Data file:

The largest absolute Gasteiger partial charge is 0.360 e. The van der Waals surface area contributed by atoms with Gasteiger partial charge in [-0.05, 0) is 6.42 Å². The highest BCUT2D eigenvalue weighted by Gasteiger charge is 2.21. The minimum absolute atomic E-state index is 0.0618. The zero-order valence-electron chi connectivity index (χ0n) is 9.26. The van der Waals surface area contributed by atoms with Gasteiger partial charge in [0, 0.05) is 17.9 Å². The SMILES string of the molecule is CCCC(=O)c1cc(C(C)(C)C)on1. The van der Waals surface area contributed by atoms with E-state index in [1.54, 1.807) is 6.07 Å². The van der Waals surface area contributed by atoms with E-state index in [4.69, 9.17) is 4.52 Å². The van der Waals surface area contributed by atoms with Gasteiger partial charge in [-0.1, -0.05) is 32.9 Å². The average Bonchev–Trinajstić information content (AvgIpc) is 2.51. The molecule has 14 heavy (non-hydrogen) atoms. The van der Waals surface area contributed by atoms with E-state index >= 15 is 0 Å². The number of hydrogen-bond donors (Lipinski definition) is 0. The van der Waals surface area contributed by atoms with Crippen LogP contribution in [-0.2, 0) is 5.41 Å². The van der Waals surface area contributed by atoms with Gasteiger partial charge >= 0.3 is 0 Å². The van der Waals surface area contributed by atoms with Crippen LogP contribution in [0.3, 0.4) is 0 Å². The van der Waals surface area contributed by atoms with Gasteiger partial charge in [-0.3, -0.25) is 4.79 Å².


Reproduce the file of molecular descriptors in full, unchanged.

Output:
The largest absolute Gasteiger partial charge is 0.360 e. The van der Waals surface area contributed by atoms with Gasteiger partial charge in [-0.05, 0) is 6.42 Å². The highest BCUT2D eigenvalue weighted by Gasteiger charge is 2.21. The minimum absolute atomic E-state index is 0.0618. The zero-order valence-electron chi connectivity index (χ0n) is 9.26. The van der Waals surface area contributed by atoms with Gasteiger partial charge in [0, 0.05) is 17.9 Å². The SMILES string of the molecule is CCCC(=O)c1cc(C(C)(C)C)on1. The van der Waals surface area contributed by atoms with E-state index in [1.54, 1.807) is 6.07 Å². The van der Waals surface area contributed by atoms with E-state index in [4.69, 9.17) is 4.52 Å². The van der Waals surface area contributed by atoms with Gasteiger partial charge in [-0.1, -0.05) is 32.9 Å². The average Bonchev–Trinajstić information content (AvgIpc) is 2.51. The molecule has 14 heavy (non-hydrogen) atoms. The van der Waals surface area contributed by atoms with E-state index >= 15 is 0 Å². The number of hydrogen-bond donors (Lipinski definition) is 0. The van der Waals surface area contributed by atoms with Crippen LogP contribution in [-0.2, 0) is 5.41 Å². The van der Waals surface area contributed by atoms with Gasteiger partial charge >= 0.3 is 0 Å². The van der Waals surface area contributed by atoms with Crippen LogP contribution in [0.3, 0.4) is 0 Å². The van der Waals surface area contributed by atoms with Gasteiger partial charge in [-0.3, -0.25) is 4.79 Å².